The search is on for a woman in the Silicon Valley area. However, unlike most searches in this part of America; no one is dead, no laws have been broken and the story is not one of doom and destruction.
In fact, a recycling firm in Silicon Valley is on the well-publicised hunt for a recently widowed woman who deposited an incredibly rare Apple-1 computer for recycling, which fetched $200,000 at auction.
The woman, whom is believed to be in her mid-60’s, donated boxes of computer parts to the recycling firm in Milpitas, California, back in April.
Within one of the boxes was an authentic 1976 Apple-1, even if at first staff thought it was a fake.
The woman had told staff at the drop off point that she had found the boxes of parts after a garage cleanout following the death of her husband. Yet, she did not leave a name, address and nor did she fill out a tax receipt for the donations.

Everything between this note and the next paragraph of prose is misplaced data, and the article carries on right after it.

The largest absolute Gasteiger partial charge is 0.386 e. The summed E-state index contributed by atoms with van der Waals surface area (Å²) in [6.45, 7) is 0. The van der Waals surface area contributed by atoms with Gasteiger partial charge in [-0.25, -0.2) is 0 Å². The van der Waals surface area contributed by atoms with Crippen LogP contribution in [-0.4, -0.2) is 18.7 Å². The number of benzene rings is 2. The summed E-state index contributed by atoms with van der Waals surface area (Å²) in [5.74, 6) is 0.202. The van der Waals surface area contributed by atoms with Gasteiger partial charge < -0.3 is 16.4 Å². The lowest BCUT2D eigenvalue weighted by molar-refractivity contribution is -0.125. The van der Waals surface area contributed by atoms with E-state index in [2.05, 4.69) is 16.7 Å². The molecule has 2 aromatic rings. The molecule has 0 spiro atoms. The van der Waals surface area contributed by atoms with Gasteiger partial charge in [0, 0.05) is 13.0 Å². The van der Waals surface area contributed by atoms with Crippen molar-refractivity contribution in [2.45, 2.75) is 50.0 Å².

After the incredibly sought after computer was put into auction it raised a total amount of $200,000, of which the recycling centre would like to split with the mystery woman. The recycler’s policy is to split proceeds with the person who donated the electronic equipment.
The recycling centre has gone as far as to put a finders fee in for the person who locates the woman.
What is the Apple-1?
The Apple-1 was one of the first pre-assembled computers made available to the buying public, also being one of the current-day giants first attempts at computer mass-production.
Put together by co-founder Steve Wozniak in fellow co-founder Steve Jobs’ garage, the original units retailed at a frankly demonic $666.66 – the equivalent to nearly $2,786 (£1,821) in todays climate, although dropped to $475 a year after its launch.
When the Apple II was launched, after the Apple-1 was dropped from price lists, owners were encouraged to trade in their old computer for a new one, with Apple destroying the Apple I’s that were exchanged, contributing to their rarity today.
While 63 Apple-1 computers are confirmed to exist, only 6 have been verified to be in working order.